Basically the “If it’s not in the bible, we shouldn’t do it” argument, is hypocrisy. It’s an excuse Christians use for getting rid of anything they don’t like, or anything which makes ’em uncomfortable. Whenever they get the heebie-jeebies, they try to enforce this “rule”; whenever they don’t care, they don’t bother. It has nothing to do with following the scriptures, and everything to do with maintaining their calm.

This inconsistent behavior applies to a whole lot of prayer practices, but I use it today ’cause I’m gonna bring up the prayer practice of getting “slain in the Spirit.” Yeah, it’s a prayer practice: It’s the result of God giving us a profound revelation through prayer, and as a result of its intensity, Christians fall over. And sometimes do other stuff, but usually we just fall over.

Jesus harvests the Samaritans.

by K.W. Leslie, 03 June 2016

John 4.25-42.

After meeting Jesus and realizing he’s a prophet, this Samaritan woman he met at Jacob’s Well tried to get him to settle a theological dispute—namely which temple was the correct one, the one at Shechem or the one at Jerusalem. Jn 4.20 Jesus pointed out it’s neither Jn 4.21 —God wants worshipers “in spirit and truth,” Jn 4.22-23 who can worship him anywhere. In temple, out of temple; in church, out of church.

But since Jesus appeared to side with the Judeans, Jn 4.22 the Samaritan did the intellectual equivalent of shrugging her shoulders:

John 4.25 KWL
The woman told Jesus, “I know Messiah comes, who’s called Christ.
Whenever he comes, he’ll explain everything to us.”

As I’ve said previously, Samaritans didn’t believe in a Judean-style Messiah. Their bible only went up to Deuteronomy, so no Messianic prophecies. They believed in the Tahéb/“coming one,” a prophet-like-Moses Dt 18.15 who’d come at the End Times and sort everything out. And since the Taheb was sorta anointed by God, the word “anointed”—mešíkha in Aramaic, hristós in Greek—would be a valid synonym for Tahéb. Maybe she said Mešíkha, which is why John rendered it Messías. Maybe she said Tahéb, and John translated it. Not sure; doesn’t really matter. After all, Jesus is the Tahéb. Ac 3.22-26 So we’re fine either way.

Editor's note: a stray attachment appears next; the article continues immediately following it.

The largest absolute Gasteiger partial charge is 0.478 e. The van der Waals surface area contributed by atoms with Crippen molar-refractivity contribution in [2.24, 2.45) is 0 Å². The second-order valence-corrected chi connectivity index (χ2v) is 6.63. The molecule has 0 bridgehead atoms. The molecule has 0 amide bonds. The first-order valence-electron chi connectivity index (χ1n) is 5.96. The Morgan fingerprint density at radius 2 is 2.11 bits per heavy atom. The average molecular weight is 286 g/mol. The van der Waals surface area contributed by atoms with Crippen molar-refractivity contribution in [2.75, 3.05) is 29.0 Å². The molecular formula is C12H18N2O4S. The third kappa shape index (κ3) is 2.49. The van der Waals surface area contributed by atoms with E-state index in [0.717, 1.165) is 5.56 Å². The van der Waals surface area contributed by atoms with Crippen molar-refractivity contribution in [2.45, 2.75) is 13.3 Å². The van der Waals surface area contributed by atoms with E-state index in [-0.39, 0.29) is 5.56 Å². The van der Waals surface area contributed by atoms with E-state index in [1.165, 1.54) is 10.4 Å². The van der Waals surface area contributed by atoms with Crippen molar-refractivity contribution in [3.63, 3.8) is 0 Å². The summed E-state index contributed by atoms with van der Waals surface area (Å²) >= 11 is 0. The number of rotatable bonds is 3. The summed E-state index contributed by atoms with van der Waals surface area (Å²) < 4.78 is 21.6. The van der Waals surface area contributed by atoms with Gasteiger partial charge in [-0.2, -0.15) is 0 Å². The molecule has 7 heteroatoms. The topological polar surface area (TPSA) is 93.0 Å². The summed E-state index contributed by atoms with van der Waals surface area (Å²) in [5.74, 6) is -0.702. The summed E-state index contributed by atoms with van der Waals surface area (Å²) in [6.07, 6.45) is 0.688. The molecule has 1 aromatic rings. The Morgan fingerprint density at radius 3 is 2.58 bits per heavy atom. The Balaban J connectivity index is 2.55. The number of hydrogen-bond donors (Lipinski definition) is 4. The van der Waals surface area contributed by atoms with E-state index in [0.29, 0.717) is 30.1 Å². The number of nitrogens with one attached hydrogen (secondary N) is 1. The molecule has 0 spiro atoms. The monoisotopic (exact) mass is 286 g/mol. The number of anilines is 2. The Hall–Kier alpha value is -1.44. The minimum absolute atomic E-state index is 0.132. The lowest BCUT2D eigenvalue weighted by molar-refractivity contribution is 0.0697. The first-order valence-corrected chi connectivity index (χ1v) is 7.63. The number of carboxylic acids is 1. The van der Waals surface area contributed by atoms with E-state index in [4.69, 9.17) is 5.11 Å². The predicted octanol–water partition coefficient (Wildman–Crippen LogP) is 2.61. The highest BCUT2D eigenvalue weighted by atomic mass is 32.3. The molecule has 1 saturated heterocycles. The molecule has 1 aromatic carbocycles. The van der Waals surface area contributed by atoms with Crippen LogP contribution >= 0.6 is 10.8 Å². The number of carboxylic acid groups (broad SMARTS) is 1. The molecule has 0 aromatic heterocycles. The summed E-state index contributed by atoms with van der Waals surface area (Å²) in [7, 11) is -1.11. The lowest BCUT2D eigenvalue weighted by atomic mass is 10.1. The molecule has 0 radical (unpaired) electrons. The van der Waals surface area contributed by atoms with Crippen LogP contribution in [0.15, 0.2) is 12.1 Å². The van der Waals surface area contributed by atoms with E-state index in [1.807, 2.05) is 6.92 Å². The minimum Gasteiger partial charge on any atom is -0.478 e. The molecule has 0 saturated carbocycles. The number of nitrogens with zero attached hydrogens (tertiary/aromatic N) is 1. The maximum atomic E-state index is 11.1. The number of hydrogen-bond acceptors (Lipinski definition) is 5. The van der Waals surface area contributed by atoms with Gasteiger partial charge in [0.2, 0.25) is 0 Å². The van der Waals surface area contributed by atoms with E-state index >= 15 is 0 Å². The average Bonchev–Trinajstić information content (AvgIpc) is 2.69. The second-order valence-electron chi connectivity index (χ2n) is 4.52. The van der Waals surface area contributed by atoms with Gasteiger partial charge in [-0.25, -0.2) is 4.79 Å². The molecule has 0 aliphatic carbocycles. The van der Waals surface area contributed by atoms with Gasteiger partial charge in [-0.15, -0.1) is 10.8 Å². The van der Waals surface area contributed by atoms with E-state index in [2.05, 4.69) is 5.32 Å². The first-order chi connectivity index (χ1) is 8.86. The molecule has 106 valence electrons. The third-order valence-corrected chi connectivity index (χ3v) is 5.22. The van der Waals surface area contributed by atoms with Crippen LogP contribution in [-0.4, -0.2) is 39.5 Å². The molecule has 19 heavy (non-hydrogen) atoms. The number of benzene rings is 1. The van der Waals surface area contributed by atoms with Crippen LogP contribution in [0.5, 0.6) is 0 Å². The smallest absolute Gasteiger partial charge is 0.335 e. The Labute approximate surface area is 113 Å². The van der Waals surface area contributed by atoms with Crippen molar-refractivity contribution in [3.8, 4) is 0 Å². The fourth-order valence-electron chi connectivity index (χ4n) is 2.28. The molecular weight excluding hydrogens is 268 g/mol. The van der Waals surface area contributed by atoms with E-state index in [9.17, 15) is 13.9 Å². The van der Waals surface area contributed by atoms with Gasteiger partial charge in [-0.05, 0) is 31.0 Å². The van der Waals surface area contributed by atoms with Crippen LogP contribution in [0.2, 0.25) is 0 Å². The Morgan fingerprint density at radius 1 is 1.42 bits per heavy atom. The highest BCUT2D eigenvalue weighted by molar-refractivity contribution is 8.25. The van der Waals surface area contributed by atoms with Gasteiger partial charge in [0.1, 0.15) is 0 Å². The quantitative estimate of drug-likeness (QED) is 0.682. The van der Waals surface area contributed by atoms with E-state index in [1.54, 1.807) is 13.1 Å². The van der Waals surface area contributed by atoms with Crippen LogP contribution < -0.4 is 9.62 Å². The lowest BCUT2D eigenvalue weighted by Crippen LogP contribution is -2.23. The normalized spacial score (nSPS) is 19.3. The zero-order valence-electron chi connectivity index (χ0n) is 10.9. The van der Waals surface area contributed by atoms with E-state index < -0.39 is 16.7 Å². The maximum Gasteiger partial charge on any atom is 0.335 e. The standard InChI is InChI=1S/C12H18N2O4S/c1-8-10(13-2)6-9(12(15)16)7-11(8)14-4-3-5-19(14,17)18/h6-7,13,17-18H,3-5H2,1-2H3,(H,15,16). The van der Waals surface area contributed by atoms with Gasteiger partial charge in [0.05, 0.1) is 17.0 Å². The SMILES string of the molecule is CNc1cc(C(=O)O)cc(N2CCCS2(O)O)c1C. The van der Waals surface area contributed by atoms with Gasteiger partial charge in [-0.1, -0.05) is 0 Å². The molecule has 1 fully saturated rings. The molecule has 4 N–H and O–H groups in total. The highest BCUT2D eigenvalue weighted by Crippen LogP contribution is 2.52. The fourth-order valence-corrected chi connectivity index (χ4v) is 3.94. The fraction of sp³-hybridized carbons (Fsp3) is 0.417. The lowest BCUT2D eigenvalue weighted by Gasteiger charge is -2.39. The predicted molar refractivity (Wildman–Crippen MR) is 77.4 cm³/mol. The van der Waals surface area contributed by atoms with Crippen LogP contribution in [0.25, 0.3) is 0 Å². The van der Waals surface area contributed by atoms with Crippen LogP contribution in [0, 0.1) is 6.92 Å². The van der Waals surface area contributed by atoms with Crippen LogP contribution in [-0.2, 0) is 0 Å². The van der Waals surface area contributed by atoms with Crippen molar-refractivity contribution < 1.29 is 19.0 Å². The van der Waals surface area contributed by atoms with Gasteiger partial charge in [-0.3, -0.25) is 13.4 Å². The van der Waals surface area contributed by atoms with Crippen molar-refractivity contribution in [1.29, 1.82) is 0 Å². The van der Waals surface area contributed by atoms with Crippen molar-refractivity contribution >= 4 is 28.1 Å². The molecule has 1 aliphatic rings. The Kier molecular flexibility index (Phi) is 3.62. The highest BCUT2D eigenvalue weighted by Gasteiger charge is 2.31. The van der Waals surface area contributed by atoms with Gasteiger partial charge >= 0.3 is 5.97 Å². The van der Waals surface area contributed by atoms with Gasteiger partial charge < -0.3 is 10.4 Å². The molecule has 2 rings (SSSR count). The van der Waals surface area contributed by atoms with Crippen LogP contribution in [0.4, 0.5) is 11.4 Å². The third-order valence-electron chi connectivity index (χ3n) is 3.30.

Her response was a bit apathetic. “Till Messiah/Taheb comes to explain God to us, meh: Who’s to say who’s right?”

Hence Jesus’s response.

John 4.26 KWL
Jesus told her, “I am the one speaking to you.”

Mic drop.

Yeah, various skeptics insist Jesus never called himself Messiah. That it was an idea added to Christianity decades later by overzealous Christians. Probably Paul; they like to blame Paul for all the parts of Christianity they don’t like. Ignoring the fact Paul’s letters were written first—if Paul hadn’t spread Christianity in the first place, they’d have nothing to nitpick, redefine, and reshape to suit themselves. Can’t have Christ without his Christians.

True, Jesus doesn’t flat-out say, “I’m Messiah.” You say that in that day and age, you get killed for treason. Instead Jesus makes it as clear as he can while having plausible deniability (not that he ever denied it Mk 14.61-62): “I am the one speaking to you.” It’s as close to a “I’m Messiah” as we can get from him, and the Samaritan clearly understood his meaning—and ran with it.


John 4.27-30 KWL
27 At this point, Jesus’s students came back.
They were wondering why he was speaking with a woman.
Yet nobody said, “What’re you asking?” or “Why are you speaking with her?”
28 So the Samaritan left her jar and went back into the town.
She told the people, “Come see a person who told me everything I’ve done!
It’s not Christ, is it?”
30 They came out of the town, and were coming to him.